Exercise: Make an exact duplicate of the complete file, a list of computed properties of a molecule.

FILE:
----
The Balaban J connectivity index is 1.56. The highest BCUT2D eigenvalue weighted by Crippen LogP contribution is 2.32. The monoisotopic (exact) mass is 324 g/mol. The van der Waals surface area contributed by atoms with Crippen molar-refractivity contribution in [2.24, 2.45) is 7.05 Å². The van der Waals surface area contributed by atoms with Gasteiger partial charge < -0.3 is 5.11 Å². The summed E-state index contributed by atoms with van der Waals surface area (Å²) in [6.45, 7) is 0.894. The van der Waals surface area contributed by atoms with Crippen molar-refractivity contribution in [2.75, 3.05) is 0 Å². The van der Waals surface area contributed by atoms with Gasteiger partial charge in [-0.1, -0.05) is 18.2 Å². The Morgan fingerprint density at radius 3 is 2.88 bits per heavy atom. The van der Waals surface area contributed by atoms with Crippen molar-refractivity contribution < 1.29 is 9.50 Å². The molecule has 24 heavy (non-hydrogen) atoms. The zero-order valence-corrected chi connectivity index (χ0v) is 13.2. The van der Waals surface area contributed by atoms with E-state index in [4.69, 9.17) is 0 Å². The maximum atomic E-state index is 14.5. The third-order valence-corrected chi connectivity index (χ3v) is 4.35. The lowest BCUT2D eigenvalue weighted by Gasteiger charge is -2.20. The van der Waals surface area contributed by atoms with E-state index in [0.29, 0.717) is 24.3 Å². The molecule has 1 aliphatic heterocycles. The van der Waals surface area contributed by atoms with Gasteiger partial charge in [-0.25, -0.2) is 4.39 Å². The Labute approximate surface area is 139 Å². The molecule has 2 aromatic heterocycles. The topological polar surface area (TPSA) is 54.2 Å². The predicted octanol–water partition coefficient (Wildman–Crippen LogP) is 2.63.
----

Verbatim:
The Balaban J connectivity index is 1.56. The highest BCUT2D eigenvalue weighted by Crippen LogP contribution is 2.32. The monoisotopic (exact) mass is 324 g/mol. The van der Waals surface area contributed by atoms with Crippen molar-refractivity contribution in [2.24, 2.45) is 7.05 Å². The van der Waals surface area contributed by atoms with Gasteiger partial charge < -0.3 is 5.11 Å². The summed E-state index contributed by atoms with van der Waals surface area (Å²) in [6.45, 7) is 0.894. The van der Waals surface area contributed by atoms with Crippen molar-refractivity contribution in [2.75, 3.05) is 0 Å². The van der Waals surface area contributed by atoms with Gasteiger partial charge in [-0.1, -0.05) is 18.2 Å². The Morgan fingerprint density at radius 3 is 2.88 bits per heavy atom. The van der Waals surface area contributed by atoms with Crippen molar-refractivity contribution < 1.29 is 9.50 Å². The molecule has 24 heavy (non-hydrogen) atoms. The zero-order valence-corrected chi connectivity index (χ0v) is 13.2. The van der Waals surface area contributed by atoms with E-state index in [4.69, 9.17) is 0 Å². The maximum atomic E-state index is 14.5. The third-order valence-corrected chi connectivity index (χ3v) is 4.35. The lowest BCUT2D eigenvalue weighted by Gasteiger charge is -2.20. The van der Waals surface area contributed by atoms with E-state index in [0.29, 0.717) is 24.3 Å². The molecule has 1 aliphatic heterocycles. The van der Waals surface area contributed by atoms with Gasteiger partial charge in [-0.25, -0.2) is 4.39 Å². The Labute approximate surface area is 139 Å². The molecule has 2 aromatic heterocycles. The topological polar surface area (TPSA) is 54.2 Å². The predicted octanol–water partition coefficient (Wildman–Crippen LogP) is 2.63.